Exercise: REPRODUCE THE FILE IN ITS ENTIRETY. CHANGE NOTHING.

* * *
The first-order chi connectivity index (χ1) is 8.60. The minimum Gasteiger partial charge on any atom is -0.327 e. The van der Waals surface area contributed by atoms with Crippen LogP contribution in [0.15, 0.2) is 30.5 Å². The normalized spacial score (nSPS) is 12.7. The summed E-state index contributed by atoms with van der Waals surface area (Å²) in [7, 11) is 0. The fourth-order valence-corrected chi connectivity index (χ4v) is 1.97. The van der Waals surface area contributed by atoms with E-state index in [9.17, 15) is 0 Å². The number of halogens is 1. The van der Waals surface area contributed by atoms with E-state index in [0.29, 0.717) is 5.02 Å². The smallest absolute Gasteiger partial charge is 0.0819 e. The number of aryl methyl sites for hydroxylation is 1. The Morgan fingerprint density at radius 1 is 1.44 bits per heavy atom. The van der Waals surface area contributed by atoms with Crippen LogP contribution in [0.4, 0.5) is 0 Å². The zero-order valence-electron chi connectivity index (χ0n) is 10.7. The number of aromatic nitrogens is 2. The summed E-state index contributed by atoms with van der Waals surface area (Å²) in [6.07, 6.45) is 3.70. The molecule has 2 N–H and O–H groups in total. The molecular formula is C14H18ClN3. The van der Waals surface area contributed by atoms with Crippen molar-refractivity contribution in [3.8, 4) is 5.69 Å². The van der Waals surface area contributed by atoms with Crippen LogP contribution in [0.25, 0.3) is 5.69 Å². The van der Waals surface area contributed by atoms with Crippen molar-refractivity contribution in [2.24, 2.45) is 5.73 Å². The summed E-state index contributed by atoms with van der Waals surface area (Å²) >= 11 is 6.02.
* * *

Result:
The first-order chi connectivity index (χ1) is 8.60. The minimum Gasteiger partial charge on any atom is -0.327 e. The van der Waals surface area contributed by atoms with Crippen LogP contribution in [0.15, 0.2) is 30.5 Å². The normalized spacial score (nSPS) is 12.7. The summed E-state index contributed by atoms with van der Waals surface area (Å²) in [7, 11) is 0. The fourth-order valence-corrected chi connectivity index (χ4v) is 1.97. The van der Waals surface area contributed by atoms with E-state index in [9.17, 15) is 0 Å². The number of halogens is 1. The van der Waals surface area contributed by atoms with E-state index in [0.29, 0.717) is 5.02 Å². The smallest absolute Gasteiger partial charge is 0.0819 e. The number of aryl methyl sites for hydroxylation is 1. The Morgan fingerprint density at radius 1 is 1.44 bits per heavy atom. The van der Waals surface area contributed by atoms with Crippen LogP contribution in [0.4, 0.5) is 0 Å². The zero-order valence-electron chi connectivity index (χ0n) is 10.7. The number of aromatic nitrogens is 2. The summed E-state index contributed by atoms with van der Waals surface area (Å²) in [6.07, 6.45) is 3.70. The molecule has 2 N–H and O–H groups in total. The molecular formula is C14H18ClN3. The van der Waals surface area contributed by atoms with Crippen molar-refractivity contribution in [3.8, 4) is 5.69 Å². The van der Waals surface area contributed by atoms with Crippen LogP contribution in [0.25, 0.3) is 5.69 Å². The van der Waals surface area contributed by atoms with Crippen molar-refractivity contribution in [2.24, 2.45) is 5.73 Å². The summed E-state index contributed by atoms with van der Waals surface area (Å²) >= 11 is 6.02.